In Suzhou Festival China, there are various performances ranging from large-scale official ceremonies to simple traditional ceremonies spontaneously among the people. The colorful rituals not only record the long history of Suzhou, but also influence the development and evolution of art. For example, the Huqiu Music Festival focuses on elegance, the Gusu Fairy Music focuses on luxury, the colorfulness of the gods, the poetry and painting of the Moon on the Stone Lake, each ceremony is an interpretation of a piece of history.

  The Huqiu Opera Club should have continued from the late Ming Dynasty to the present day. Its spontaneous formation and continuation are directly linked to the prosperous economy of Suzhou at that time. The prosperity of Kunqu Opera and the tradition of “public music and good songs” in this area directly constitute the accumulation of its skills. It took hundreds of years for Quhui to advance from spontaneous entertainment to artistic advancement before the overall elegant style was determined.


  2,500 years ago, Suzhou was the oldest place in the Yangtze Basin. With the completion of the Grand Canal in the Sui Dynasty, Suzhou’s wealth and size grew rapidly due to its key location on this important trade route.

  Suzhou flourished as a shipping center as well as a grain storage center with many merchants and craftsmen. In the 12th century, Suzhou had reached its current size. The rectangular city wall is surrounded by a moat and is accessed by six gates (north gate, south gate, two east gates and two west gates). 6 canals running from north to south and 14 canals running from east to west run through the city. Although the city walls and much of it have disappeared, and a significant portion of the canals have been blocked, downtown Suzhou has retained some of its original appearance.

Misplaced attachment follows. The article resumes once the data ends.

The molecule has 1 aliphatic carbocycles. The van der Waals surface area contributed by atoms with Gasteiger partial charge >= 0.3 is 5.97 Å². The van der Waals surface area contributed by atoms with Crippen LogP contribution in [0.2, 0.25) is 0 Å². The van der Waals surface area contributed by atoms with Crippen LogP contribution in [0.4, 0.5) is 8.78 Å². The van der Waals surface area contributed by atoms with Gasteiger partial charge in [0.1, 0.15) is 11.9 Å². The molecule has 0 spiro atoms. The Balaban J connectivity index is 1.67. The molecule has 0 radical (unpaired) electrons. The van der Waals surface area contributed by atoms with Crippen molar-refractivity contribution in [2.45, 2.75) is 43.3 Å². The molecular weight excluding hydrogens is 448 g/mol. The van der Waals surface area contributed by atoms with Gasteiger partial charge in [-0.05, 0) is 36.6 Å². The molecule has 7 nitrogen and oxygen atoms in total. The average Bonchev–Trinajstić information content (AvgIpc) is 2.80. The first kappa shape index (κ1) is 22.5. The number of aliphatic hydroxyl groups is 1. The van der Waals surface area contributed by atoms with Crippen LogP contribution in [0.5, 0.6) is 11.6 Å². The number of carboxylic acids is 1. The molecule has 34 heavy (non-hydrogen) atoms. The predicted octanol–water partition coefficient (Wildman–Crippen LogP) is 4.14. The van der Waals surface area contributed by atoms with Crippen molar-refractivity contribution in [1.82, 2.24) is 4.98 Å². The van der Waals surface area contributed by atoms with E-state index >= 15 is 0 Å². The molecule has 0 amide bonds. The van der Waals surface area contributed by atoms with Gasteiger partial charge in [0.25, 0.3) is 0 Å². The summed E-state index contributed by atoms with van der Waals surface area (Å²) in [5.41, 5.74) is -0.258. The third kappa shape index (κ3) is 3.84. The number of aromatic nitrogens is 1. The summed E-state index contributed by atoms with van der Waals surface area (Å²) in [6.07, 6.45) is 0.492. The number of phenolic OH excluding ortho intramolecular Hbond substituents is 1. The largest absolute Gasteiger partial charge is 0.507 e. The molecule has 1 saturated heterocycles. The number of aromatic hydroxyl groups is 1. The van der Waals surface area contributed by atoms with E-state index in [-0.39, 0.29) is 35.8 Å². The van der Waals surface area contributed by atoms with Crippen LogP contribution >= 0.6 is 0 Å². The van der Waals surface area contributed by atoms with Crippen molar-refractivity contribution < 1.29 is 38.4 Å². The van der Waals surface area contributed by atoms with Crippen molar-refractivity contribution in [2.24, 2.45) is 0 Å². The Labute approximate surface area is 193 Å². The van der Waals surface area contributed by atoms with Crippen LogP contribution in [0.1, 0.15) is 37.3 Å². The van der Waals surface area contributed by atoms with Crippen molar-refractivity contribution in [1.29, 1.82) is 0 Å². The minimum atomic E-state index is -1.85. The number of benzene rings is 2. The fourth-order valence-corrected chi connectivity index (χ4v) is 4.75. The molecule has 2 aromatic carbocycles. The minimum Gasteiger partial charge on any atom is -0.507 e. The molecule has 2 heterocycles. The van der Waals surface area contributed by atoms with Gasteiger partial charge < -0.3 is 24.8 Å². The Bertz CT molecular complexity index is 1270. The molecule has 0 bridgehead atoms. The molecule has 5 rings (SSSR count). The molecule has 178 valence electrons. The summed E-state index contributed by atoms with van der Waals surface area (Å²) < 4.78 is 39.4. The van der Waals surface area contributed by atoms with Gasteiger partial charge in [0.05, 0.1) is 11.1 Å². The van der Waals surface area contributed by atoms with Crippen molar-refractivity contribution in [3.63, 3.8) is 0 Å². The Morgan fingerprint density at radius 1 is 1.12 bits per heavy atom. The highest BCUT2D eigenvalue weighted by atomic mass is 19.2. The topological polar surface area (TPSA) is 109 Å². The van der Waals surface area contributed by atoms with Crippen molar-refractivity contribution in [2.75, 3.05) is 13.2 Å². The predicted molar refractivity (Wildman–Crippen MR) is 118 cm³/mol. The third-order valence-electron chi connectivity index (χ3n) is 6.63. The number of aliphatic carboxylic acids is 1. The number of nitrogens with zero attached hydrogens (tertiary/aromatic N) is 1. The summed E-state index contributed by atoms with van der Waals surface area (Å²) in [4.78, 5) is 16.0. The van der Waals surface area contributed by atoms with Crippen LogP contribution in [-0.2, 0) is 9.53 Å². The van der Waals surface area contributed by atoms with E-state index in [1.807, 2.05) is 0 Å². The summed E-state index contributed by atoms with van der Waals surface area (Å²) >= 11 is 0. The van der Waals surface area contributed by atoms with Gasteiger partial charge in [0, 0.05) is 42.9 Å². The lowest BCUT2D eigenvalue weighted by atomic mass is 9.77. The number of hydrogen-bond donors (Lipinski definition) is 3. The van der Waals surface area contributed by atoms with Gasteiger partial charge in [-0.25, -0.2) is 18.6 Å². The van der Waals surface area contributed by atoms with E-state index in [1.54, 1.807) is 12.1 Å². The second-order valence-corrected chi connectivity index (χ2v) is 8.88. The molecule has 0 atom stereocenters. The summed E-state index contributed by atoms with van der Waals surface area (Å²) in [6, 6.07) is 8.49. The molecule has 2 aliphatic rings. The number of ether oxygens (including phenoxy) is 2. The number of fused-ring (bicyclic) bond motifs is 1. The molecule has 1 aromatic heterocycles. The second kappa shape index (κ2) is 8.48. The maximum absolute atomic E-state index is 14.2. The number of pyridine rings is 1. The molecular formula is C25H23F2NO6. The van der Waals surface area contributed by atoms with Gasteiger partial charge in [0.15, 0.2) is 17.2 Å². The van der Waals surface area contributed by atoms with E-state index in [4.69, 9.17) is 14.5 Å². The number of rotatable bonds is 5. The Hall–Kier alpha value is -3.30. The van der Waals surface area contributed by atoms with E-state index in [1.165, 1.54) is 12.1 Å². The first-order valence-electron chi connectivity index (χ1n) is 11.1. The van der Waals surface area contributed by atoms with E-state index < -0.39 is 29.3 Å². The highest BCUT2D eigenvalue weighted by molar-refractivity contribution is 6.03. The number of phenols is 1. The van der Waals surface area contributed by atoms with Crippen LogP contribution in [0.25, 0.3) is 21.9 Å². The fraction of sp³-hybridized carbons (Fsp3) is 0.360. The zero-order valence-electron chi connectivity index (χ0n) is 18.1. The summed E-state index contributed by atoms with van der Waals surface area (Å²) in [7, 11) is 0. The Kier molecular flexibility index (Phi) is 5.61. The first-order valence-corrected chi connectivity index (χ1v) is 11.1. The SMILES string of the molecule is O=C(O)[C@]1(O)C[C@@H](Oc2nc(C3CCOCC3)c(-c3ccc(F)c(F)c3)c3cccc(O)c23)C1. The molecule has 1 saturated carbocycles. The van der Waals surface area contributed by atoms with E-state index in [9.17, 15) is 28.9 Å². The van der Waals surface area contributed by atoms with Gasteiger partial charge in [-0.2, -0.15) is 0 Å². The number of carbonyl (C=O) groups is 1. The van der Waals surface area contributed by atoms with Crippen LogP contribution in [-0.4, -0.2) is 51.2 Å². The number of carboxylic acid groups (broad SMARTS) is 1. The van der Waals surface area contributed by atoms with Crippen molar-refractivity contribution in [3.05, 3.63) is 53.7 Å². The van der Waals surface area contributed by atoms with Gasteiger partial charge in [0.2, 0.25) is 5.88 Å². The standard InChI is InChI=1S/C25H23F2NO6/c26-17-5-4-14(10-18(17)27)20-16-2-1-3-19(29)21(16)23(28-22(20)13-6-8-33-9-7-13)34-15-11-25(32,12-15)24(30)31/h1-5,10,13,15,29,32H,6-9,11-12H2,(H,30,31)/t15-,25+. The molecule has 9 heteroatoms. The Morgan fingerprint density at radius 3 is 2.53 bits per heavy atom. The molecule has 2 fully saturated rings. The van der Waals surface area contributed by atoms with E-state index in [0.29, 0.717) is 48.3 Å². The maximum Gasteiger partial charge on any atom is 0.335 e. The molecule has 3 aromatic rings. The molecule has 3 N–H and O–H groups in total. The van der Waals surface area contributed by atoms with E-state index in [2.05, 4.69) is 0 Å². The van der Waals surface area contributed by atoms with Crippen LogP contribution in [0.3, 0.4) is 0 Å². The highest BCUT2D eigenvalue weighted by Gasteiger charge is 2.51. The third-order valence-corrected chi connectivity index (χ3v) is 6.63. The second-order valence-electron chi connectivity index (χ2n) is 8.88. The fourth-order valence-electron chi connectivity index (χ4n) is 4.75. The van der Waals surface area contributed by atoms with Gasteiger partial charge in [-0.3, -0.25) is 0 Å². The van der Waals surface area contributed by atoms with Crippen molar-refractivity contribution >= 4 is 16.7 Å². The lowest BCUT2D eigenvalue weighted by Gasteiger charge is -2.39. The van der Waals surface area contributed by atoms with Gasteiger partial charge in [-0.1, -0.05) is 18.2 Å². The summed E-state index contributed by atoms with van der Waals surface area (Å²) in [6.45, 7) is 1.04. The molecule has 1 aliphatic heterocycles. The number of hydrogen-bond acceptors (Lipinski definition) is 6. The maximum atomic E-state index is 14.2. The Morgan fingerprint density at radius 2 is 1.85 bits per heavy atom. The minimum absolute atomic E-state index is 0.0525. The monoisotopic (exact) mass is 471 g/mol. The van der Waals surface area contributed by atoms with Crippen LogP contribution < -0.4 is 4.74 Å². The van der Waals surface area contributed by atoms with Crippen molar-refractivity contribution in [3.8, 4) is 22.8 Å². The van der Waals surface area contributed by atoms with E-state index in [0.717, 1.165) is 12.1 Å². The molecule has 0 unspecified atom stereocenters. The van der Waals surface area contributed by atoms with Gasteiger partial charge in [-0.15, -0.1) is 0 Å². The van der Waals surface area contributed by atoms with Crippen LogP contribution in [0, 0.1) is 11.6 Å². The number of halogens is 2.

By the 14th century, Suzhou became China’s leading silk-producing city. Many nobles, hedonists, famous scholars, actors and painters were attracted and lived in seclusion here, building their own villas and gardens here.

  When Suzhou developed into the 16th century, it had more than 100 gardens, large and small. The city’s successful tourism industry and its reputation as the “Garden City” and “Venice of the East” come from its old-fashioned wood carvings, embroidery, whitewashed houses, cobbled streets, boulevards and canals. Suzhou’s reputation is also due to the fact that the women there are said to be the most beautiful in China, which is also due to the sweet local accent. There is a proverb that goes like this: There is heaven above, and there are Suzhou and Hangzhou below.

  During the Ming and Qing dynasties, the silk industry continued to flourish, with large warehouses in harsh conditions housing thousands of workers. Protests were common, with silk workers staging violent strikes as early as the 15th century. In 1860, the Taiping Army captured Suzhou without firing a shot. In 1896, Suzhou was forced to open trade with Japan and other concession countries. Since 1949, most of the city, including the city walls, has been basically demolished, and it is still unknown how much of this once beautiful city will be preserved in the future.